Innovation Engine and the Permanent Witness: The Necessity of Art (Part VI)


Did art start with illuminated manuscripts or Goya’s political satire? Was it in the eyes, as the ancient Sumerians perceived? The eyes lead us to the soul, the immortal part of identity. It must have started in the Garden, all that seeing. Then, of course, someone wanted to make it better or easier, more authentic, transparent or enduring. Another held up her hand to the world and said, “Leave me to my room.” In all this, necessity, the great mother of Art, gives birth again and again, each time prescribing the same ritual of painful elation, the same bloody mess. And, we make more. We see more. We see too much.




In the same way that print and digital images in media are normal for us, in fact these images are especially expected by the modern viewer, the early experimenters of photography laid the foundation for an entire way of seeing and viewing.

During the mid 19th century, on the eve of that revolution, the nascent form of realism and idealism took form in paper photography. Charles Nègre and Henri Le Secq ran the streets of Paris taking pictures of the poor and desolate. Needing expediency and portability of the imagery they wanted to show the world, Nègre and Le Secq moved from Daguerreotyping to printing, for the first time, on paper, using salt. Such ingenuity could only be the product of constraints and demands: a new need for immediacy.

Today we cannot live without our cameras and devices to document our dinner salads and cats. Some of us are looking beyond our plates and pets to the timeless measures of humanity. It’s a cycle. Culture invents itself through our own narcissism and gets inverted the moment the container is too small for the masses. Without the Grand Narratives, exclusion is forbidden. We wish to see ourselves again and again, and preferably, forever. Don’t laugh! It’s in our nature.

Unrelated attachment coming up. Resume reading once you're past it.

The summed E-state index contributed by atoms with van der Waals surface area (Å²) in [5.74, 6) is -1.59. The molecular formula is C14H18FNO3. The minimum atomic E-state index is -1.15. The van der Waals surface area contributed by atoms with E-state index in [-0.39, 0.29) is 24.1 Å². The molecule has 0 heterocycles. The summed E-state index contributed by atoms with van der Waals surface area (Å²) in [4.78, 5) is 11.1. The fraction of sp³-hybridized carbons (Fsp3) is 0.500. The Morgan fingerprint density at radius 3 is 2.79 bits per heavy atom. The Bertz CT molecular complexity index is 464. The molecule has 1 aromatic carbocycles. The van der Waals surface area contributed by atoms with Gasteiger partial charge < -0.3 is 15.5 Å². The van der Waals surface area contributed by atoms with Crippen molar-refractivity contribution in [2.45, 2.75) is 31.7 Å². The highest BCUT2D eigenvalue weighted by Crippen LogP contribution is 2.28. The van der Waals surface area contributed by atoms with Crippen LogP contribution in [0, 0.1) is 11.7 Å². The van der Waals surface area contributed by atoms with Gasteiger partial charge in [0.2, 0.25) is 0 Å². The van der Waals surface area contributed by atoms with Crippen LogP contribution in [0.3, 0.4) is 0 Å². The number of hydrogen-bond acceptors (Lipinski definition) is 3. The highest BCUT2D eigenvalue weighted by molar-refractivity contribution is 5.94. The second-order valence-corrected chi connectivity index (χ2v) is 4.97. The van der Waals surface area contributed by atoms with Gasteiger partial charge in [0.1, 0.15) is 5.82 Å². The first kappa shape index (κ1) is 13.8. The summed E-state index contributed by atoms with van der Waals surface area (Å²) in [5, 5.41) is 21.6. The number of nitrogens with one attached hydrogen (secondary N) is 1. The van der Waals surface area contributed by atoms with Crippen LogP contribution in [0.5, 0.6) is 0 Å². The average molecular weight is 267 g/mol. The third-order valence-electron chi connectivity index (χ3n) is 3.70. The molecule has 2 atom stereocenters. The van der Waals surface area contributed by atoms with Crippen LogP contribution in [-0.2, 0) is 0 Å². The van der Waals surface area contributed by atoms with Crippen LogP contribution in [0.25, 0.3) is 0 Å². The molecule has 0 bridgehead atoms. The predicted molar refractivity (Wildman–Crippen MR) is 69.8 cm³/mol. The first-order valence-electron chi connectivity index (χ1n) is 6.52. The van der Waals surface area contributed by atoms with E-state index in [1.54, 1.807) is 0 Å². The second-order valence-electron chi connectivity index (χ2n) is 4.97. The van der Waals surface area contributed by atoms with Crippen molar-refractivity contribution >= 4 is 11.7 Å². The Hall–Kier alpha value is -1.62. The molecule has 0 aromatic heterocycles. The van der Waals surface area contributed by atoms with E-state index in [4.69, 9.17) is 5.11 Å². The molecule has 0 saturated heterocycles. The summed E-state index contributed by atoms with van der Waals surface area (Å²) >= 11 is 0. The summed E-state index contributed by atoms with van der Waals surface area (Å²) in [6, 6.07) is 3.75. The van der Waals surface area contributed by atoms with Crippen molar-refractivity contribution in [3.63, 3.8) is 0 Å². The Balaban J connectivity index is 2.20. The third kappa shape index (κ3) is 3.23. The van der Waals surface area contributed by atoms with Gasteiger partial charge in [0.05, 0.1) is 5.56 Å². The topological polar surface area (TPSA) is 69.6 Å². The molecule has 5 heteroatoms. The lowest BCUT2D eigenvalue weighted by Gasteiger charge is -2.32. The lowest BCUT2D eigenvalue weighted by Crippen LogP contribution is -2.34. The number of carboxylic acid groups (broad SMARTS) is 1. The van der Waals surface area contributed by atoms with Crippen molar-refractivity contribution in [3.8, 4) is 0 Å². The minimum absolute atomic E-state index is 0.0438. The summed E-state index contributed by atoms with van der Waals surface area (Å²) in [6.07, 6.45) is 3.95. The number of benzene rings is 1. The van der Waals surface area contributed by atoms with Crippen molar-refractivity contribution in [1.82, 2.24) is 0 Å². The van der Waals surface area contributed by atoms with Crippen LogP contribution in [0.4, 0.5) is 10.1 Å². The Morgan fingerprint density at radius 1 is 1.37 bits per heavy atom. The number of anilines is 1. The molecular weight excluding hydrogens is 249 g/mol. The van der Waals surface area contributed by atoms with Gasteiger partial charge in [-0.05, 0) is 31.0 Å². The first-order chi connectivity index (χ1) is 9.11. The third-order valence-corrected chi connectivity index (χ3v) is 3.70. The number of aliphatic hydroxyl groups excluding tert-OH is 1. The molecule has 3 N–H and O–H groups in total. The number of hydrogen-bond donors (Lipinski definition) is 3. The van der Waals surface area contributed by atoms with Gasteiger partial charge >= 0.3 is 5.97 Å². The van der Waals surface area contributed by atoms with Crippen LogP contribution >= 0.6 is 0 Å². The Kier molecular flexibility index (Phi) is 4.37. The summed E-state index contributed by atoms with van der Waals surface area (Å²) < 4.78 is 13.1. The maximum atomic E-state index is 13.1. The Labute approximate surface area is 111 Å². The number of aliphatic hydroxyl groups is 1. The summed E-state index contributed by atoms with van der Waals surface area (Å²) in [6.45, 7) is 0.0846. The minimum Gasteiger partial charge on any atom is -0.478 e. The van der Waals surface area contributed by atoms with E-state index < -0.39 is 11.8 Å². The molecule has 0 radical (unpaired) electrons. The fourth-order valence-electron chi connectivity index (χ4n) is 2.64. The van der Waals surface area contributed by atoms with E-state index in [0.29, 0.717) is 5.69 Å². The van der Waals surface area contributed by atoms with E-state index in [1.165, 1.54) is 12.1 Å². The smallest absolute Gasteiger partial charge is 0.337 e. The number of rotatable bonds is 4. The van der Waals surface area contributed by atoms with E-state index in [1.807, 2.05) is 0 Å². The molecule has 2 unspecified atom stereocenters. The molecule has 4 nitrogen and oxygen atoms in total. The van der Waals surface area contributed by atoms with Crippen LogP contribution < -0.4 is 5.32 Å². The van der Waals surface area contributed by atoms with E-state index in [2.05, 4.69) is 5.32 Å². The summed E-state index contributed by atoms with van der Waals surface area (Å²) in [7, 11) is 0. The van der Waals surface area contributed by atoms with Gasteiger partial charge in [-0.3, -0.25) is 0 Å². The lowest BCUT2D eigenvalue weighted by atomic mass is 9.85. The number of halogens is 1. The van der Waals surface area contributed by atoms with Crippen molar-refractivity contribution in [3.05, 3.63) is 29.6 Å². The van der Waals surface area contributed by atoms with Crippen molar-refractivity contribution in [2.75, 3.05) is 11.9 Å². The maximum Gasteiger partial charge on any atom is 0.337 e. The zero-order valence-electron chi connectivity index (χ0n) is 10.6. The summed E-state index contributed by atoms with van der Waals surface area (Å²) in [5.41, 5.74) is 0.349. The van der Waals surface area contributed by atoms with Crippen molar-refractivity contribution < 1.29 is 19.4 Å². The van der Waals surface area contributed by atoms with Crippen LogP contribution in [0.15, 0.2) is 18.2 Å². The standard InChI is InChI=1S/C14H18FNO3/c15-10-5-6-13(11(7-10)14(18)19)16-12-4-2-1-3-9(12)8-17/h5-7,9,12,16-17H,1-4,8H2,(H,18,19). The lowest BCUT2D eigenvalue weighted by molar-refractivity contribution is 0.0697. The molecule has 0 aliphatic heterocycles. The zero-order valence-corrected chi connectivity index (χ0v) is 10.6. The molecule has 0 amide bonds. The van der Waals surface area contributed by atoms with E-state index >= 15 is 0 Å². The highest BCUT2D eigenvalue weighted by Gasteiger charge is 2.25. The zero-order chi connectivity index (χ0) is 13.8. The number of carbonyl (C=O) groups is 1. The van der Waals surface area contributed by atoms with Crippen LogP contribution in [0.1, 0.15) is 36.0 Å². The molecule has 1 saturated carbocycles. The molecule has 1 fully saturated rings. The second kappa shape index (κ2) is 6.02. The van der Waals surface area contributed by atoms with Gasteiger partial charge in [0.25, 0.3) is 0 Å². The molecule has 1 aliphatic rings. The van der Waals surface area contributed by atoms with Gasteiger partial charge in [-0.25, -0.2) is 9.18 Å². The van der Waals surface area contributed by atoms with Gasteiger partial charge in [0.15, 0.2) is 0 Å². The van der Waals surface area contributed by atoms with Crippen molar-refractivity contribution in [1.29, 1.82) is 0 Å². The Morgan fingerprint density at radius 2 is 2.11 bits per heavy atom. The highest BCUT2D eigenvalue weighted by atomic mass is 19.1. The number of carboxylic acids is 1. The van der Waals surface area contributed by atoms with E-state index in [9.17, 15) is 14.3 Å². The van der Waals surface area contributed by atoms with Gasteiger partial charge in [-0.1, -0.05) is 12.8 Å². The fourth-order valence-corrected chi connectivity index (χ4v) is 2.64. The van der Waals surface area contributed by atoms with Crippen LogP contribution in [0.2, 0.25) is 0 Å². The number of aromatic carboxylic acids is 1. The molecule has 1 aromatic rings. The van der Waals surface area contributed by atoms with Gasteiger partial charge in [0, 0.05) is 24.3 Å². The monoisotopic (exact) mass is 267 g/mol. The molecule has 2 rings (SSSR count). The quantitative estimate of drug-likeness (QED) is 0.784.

How Dreams Come True: Using Innovation and Collaboration to their Full Potential




Collaboration and a culture of innovation largely define what happens at a Big Ideas Fest (; the 2013 Conference was no exception. Before attending the conference I had already experienced a taste of the innovative potential of the ISKME Action Collabs at a professional development event sponsored by Multicultural Infusion Project at City College of San Francisco. I had no idea, however, how many ways that the people at ISKME could arrange to push us to the point of provocation. For three and a half days, participants at the BIF 2013 put their heads together to imagine the improbable and leave with an actionable plan. The conference also an opportunity for self-reflection and extending community, both of which serve to increase our abilities to transform society.